float e2 = 2*f -f*f; // eccentricity squared

float chi = sqrt(1-e2*(sin(geodecOrigin.lambda))...

*(sin(geodecOrigin.lambda)));

originECEFr.x = (a/chi +geodecOrigin.altitude)...

*cos(geodecOrigin.lambda)*cos(-geodecOrigin.phi);

originECEFr.y = (a/chi +geodecOrigin.altitude)...

*cos(geodecOrigin.lambda)*sin(-geodecOrigin.phi);

originECEFr.z = (a*(1-e2)/chi + geodecOrigin.altitude)...

*sin(geodecOrigin.lambda);

}

float vectorField(void)

90

{

// Path Following Subroutine

float p;

float sprime;

float w1x;

float w2x;

float w1y;

float w2y;

float xf;

float epsilon;

float dif;

float xd;

float crossProduct;

int tau = 20;

float xe = 45*PI/180;

int kp = 5;

w1x = NEwaypoint[currWpt].north;

w1y = NEwaypoint[currWpt].east;

w2x = NEwaypoint[currWpt+1].north;

w2y = NEwaypoint[currWpt+1].east;

// Check to see if waypoint passed

sprime = ((localENU.n-w1x)*(w2x-w1x)+(localENU.e-w1y)...

*(w2y-w1y))/((w2x-w1x)*...

(w2x-w1x)+(w2y-w1y)*(w2y-w1y));

if(sprime>0.8)

{

//while(sprime>1.0)

//{

currWpt = currWpt+1;

w1x = NEwaypoint[currWpt].north;

w1y = NEwaypoint[currWpt].east;

w2x = NEwaypoint[currWpt+1].north;

w2y = NEwaypoint[currWpt+1].east;

sprime = ((localENU.n-w1x)*(w2x-w1x)+...

(localENU.e-w1y)*(w2y-w1y))/((w2x-w1x)...

*(w2x-w1x)+(w2y-w1y)*(w2y-w1y));

//}

}

xf = atan2 ( (w2y-w1y),(w2x-w1x) );

epsilon = sqrt ( (localENU.n-sprime*(w2x-w1x)-w1x)*...

(localENU.n-sprime*(w2x-w1x)-w1x)+...

91

(localENU.e-sprime*(w2y-w1y)-w1y)...

*(localENU.e-sprime*(w2y-w1y)-w1y) );

////////////////////////////

// Obtain sign of cross product

crossProduct = (w2x-w1x)*(localENU.e-w1y)-...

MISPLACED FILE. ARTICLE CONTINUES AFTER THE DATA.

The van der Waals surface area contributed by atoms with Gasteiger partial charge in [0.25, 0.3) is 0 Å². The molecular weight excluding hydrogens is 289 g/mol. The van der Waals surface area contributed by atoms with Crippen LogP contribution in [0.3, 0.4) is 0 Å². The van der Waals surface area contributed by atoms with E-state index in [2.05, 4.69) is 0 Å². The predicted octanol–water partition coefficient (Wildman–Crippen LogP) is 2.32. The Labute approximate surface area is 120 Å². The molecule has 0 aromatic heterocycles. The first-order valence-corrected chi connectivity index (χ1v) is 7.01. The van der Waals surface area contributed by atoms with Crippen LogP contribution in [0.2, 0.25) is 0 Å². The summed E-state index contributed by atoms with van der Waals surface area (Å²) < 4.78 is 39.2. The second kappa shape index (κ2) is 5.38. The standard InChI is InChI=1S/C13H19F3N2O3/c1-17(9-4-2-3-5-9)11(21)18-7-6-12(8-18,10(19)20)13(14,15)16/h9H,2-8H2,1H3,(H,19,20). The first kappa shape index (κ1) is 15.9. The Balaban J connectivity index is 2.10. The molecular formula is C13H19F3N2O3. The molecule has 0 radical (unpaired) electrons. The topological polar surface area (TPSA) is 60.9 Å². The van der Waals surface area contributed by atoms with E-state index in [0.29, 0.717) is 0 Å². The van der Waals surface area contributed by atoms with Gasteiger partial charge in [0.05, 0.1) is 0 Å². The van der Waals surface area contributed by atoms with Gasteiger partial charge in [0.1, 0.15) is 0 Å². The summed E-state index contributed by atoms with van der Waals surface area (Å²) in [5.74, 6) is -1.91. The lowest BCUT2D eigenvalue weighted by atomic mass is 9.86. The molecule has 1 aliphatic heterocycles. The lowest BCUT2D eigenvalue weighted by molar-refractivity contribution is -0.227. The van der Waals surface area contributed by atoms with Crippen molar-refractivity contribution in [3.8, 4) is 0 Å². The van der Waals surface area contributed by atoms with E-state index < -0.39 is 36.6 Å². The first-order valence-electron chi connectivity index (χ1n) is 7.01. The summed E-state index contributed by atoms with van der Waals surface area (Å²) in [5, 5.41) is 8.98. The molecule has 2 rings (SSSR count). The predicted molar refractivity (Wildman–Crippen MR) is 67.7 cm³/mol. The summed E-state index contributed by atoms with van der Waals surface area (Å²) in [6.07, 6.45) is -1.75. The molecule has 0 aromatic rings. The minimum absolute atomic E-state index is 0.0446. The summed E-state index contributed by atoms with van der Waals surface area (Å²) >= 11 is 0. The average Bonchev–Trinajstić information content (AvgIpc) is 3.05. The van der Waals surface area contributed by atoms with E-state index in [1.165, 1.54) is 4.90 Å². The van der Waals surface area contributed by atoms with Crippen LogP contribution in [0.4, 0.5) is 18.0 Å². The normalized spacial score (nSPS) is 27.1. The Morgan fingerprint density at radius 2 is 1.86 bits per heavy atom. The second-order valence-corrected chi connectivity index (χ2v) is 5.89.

(w2y-w1y)*(localENU.n-w1x);

if (crossProduct >= 0.01)

p=1.0;

else

p=-1.0;

///////////////////////////

if ( (epsilon>tau) || (epsilon<-tau))

// Outside Transition Zone

{

xd = xf-p*xe;

dif = xd-current.trueCourse;

if (dif <-PI)

dif = dif +2*PI;

else if (dif > PI)

dif = dif-2*PI;

}

else // Inside transition zone

{

xd = xf-p*xe*(pow((epsilon/tau),kp));

dif = xd-current.trueCourse;

if (dif < -PI)

dif = dif + 2*PI;

if (dif > PI)

dif = dif-2*PI;

}

return xd;

}

void initWaypoints(void)

{

// Square Pattern

NEwaypoint[0].north = 0.0;

NEwaypoint[0].east = 0.0;

NEwaypoint[1].north = 400.0;

92

NEwaypoint[1].east = 0.0;

NEwaypoint[2].north = 400.0;

NEwaypoint[2].east = 400.0;

NEwaypoint[3].north = 0.0;

NEwaypoint[3].east = 400.0;

NEwaypoint[4].north = 0.0;

NEwaypoint[4].east = 0.0;

NEwaypoint[5].north = 400.0;

NEwaypoint[5].east = 0.0;

NEwaypoint[6].north = 400.0;

NEwaypoint[6].east = 400.0;

NEwaypoint[7].north = 0.0;

NEwaypoint[7].east = 400.0;

NEwaypoint[8].north = 0.0;

NEwaypoint[8].east = 0.0;

numWypts = 3;

}

93

PERMISSION TO COPY

In presenting this thesis in partial fulfillment of the requirements for a masters

degree at Texas Tech University or Texas Tech University Health Sciences Center,

I agree that the Library and my major department shall make it freely available

for research purposes. Permission to copy this thesis for scholarly purposes may

be granted by the Director of the Library or my major professor. It is understood

that any copying or publication of this thesis for financial gain shall not be allowed

without my further written permission and that any user may be liable for copyright

infringement.

Agree (Permission is granted.)

Adam Ufford

Student Signature

5/25/2009

Date

Student Signature

Date

- Design and Flight Control of Miniature Air VehicleDiunggah olehSunil Kumar
- USARTL-TR-79-22A Aircraft Crash Survival Design GuideDiunggah olehsbondar
- AIAA-1970-533-510Diunggah olehDaoud Tarek
- Adams 2dof Car TutorialDiunggah olehShashank Katiyar
- Avenues Math PackDiunggah olehBhavik Lodha
- GPS TutorialDiunggah olehNik Aiman
- Sem 6 SyllabusDiunggah olehRangan Srinivasan
- Airplane Upset Recovery by Boeing (Part 2)(1)Diunggah olehwarp9
- gfilippiniDiunggah olehRafael Luque
- Gasdynamics GuidanceDiunggah olehLeiser Hartbeck
- etdDiunggah olehPaul Dupont
- Multi Variable Sliding Mode Control for AUV Steering and DivingDiunggah olehlauralally
- Siemens 840D AlarmsDiunggah olehPaul Lifton
- ORION FE Analysis of FoundationsDiunggah olehdarealboy
- math literature lesson planDiunggah olehapi-302995213
- JOK_2016SIBILSKIKOWALSKI.docxDiunggah olehAnonymous mE6MEje0
- C1 2008 JuneDiunggah olehHashan Godakanda
- L2V4bGlicmlzL2R0bC9kM18xL2FwYWNoZV9tZWRpYS83MjIxDiunggah olehShiva Krishnan
- SchMeiPap05Diunggah olehnavdin
- Alg GraphingDiunggah olehkushwah_770145566
- Suspension DefinitionsDiunggah olehrameshsagapariya